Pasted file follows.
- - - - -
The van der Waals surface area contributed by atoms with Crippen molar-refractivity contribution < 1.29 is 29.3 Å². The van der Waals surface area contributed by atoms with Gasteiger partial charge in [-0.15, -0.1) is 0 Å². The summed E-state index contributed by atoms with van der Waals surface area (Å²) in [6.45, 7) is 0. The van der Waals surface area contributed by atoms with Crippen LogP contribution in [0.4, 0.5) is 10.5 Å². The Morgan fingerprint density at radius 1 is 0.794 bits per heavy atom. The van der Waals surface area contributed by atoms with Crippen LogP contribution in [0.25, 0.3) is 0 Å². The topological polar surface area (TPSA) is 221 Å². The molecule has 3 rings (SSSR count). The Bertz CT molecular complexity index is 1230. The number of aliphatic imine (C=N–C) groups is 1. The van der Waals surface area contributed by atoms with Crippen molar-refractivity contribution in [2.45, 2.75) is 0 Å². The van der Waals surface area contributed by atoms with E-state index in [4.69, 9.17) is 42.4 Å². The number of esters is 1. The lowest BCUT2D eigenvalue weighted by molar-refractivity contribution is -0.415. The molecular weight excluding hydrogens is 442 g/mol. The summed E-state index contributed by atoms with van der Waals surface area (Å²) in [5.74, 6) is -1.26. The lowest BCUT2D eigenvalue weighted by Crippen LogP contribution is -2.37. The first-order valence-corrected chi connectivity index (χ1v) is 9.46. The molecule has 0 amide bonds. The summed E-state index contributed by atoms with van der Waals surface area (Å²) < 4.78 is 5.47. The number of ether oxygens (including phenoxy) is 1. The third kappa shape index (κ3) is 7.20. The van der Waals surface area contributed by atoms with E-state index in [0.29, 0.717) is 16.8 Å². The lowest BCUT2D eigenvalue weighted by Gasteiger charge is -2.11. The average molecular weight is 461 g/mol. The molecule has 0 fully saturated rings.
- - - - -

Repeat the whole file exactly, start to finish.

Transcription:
The van der Waals surface area contributed by atoms with Crippen molar-refractivity contribution < 1.29 is 29.3 Å². The van der Waals surface area contributed by atoms with Gasteiger partial charge in [-0.15, -0.1) is 0 Å². The summed E-state index contributed by atoms with van der Waals surface area (Å²) in [6.45, 7) is 0. The van der Waals surface area contributed by atoms with Crippen LogP contribution in [0.4, 0.5) is 10.5 Å². The Morgan fingerprint density at radius 1 is 0.794 bits per heavy atom. The van der Waals surface area contributed by atoms with Crippen LogP contribution in [0.25, 0.3) is 0 Å². The topological polar surface area (TPSA) is 221 Å². The molecule has 3 rings (SSSR count). The Bertz CT molecular complexity index is 1230. The number of aliphatic imine (C=N–C) groups is 1. The van der Waals surface area contributed by atoms with Crippen molar-refractivity contribution in [2.45, 2.75) is 0 Å². The van der Waals surface area contributed by atoms with E-state index in [4.69, 9.17) is 42.4 Å². The number of esters is 1. The lowest BCUT2D eigenvalue weighted by molar-refractivity contribution is -0.415. The molecular weight excluding hydrogens is 442 g/mol. The summed E-state index contributed by atoms with van der Waals surface area (Å²) in [5.74, 6) is -1.26. The lowest BCUT2D eigenvalue weighted by Crippen LogP contribution is -2.37. The first-order valence-corrected chi connectivity index (χ1v) is 9.46. The molecule has 0 amide bonds. The summed E-state index contributed by atoms with van der Waals surface area (Å²) < 4.78 is 5.47. The number of ether oxygens (including phenoxy) is 1. The third kappa shape index (κ3) is 7.20. The van der Waals surface area contributed by atoms with E-state index in [0.29, 0.717) is 16.8 Å². The lowest BCUT2D eigenvalue weighted by Gasteiger charge is -2.11. The average molecular weight is 461 g/mol. The molecule has 0 fully saturated rings.